Netflix CEO and Founder

Netflix CEO Reed Hastings Going Stir-Crazy, Thinks Company Needs More Failures [Opinion]

Reed Hastings, the founder and CEO of popular video streaming service and original content producer Netflix, sounds like he might be going a bit stir-crazy or might be getting a bit drunk off Netflix’ massive success when he says that he wants more Netflix original shows to fail. He might have a point when he explains his stance fully, but it’s a very weird way to put it.

“Our hit ratio is way too high right now,” Hastings noted in an interview conducted yesterday by CNBC, referring to the fact that virtually no Netflix original shows have been cancelled after one season (The Get Down is the only exception).

Hastings’ point rings true. House of Cards, Orange is the New Black, Bojack Horseman, Master of None, Stranger Things… the list of extremely popular shows that Netflix produced for its own service goes on and on.

Still, the idea that the CEO wants Netflix to be less successful, no matter what the reasoning is, seems a bit out-there.

Hastings attempts to justify his statement by saying that such a high hit rate means the people who produce Netflix originals obviously aren’t taking enough risks.

“I’m always pushing the content team: We have to take more risk; you have to try more crazy things. Because we should have a higher cancel rate overall.”

Streaming video site
[Image by GoodLife Studio/iStock]

Taking risks, Hasting claims, is the best way to produce shows that tap into an as-of-yet undiscovered need and create earth-shaking hits. It will also produce some massive failures that no one will understand, but that’s a price Hastings says he doesn’t mind paying.

“You get some winners that are just unbelievable winners, like 13 Reasons Why,” Hastings notes. “It surprised us. It’s a great show, but we didn’t realize just how it would catch on.”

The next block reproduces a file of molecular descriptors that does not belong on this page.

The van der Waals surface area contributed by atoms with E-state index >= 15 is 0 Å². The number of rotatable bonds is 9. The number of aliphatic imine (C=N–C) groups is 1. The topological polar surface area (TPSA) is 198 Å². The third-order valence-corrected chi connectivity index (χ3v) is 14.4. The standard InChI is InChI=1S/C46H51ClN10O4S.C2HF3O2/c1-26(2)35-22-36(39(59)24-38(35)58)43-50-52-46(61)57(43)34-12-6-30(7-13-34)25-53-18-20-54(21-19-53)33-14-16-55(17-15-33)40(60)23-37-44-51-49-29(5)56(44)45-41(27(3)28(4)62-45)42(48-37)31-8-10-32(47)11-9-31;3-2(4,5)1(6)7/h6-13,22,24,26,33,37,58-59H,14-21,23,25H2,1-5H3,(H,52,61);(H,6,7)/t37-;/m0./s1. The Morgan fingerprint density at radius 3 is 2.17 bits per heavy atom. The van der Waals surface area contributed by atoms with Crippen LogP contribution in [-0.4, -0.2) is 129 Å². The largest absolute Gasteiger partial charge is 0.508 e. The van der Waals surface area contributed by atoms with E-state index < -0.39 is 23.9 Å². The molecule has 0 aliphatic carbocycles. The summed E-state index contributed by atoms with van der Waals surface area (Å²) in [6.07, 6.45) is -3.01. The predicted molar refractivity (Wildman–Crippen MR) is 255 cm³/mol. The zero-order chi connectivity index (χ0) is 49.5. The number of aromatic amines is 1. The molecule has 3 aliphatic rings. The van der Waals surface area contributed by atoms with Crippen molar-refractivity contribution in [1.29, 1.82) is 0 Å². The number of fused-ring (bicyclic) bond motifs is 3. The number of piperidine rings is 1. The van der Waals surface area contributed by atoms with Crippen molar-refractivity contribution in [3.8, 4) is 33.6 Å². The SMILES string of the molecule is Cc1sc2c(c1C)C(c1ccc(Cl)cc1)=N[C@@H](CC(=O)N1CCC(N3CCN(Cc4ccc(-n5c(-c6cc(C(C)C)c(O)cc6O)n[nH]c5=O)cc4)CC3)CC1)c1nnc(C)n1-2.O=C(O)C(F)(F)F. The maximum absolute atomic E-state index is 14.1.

The reason Hastings uses the example of 13 Reasons Why, a Netflix original series released in March, is because it took an in-depth and sometimes disturbing look at suicide that could have alienated a lot of people. It was certainly a risk Hastings wants more of, and, although the show did indeed alienate some — Business Insider reports even some mental health experts claim disapprovingly that 13 Reasons Why romanticizes the act of taking one’s own life — it turned even more into die-hard fans because they had never seen anything like it made by a professional studio.

The odd thing is, the big hit Netflix shows mentioned above (Bojack, OITNB, Stranger Things, etc.) are not really that traditional. You’ve got an animated adult comedy about a burnt-out movie star who happens to be a talking horse, an ensemble dramedy about a corrupt women’s prison with progressive inmates, and a Stephen King-inspired sci-fi horror serial about interdimensional monsters. Sure, there are also much more traditional Netflix originals like Flaked and Real Rob, but Netflix originals tend to be fairly diverse and touch upon relatively sensitive issues as a rule. They’re things traditional TV shows just don’t do, and the public has shown it prefers those things in their video entertainment. Is it possible Netflix shows do take risks for the most part, and they are almost all successful because the public loves most “risky” shows?

OITNB, the New York Gay Pride Parade
Some popular Netflix shows have even overstepped the screen and emerged into the real world as cultural phenomena. [Image by Brian Ach/Getty Images for Netflix]

Either way, Hastings says that Netflix is going to keep increasing its funding for original content and keep producing new series in order to stay ahead of Hulu and Amazon, two other companies who are upping their video streaming efforts.

Hastings says that, going forward, Netflix will increase its originals budget “a lot. As we grow the membership base, we want to grow the content budget. There are so many great shows on Netflix, but there are so many great shows we don’t yet have.”

The annual budget for Netflix originals is already $6 billion for 2017; the idea that it will grow even more is pretty amazing.

Hastings added that Netflix is not trying to become a replacement for TV. If anyone is going to do that, he would prefer to leave it to behemoths like Amazon, while Netflix remains more of an artsy specialty content creator.

“If we try to out-Amazon Amazon, then that’s a losing battle,” he detailed. “So what we have to do is be the specialty play. We are trying to be Starbucks, and they are trying to be Walmart.”

It seems unlikely that Reed Hastings has actually gone off the rails, but his claim about how he’d like to see Netflix produce more flops seems pretty wild. Do you agree with him that Netflix could benefit by getting even further from the norm with its original content, or are things good as is? Leave your opinion in the comments section below.

[Featured Image by Ethan Miller/Getty Images]

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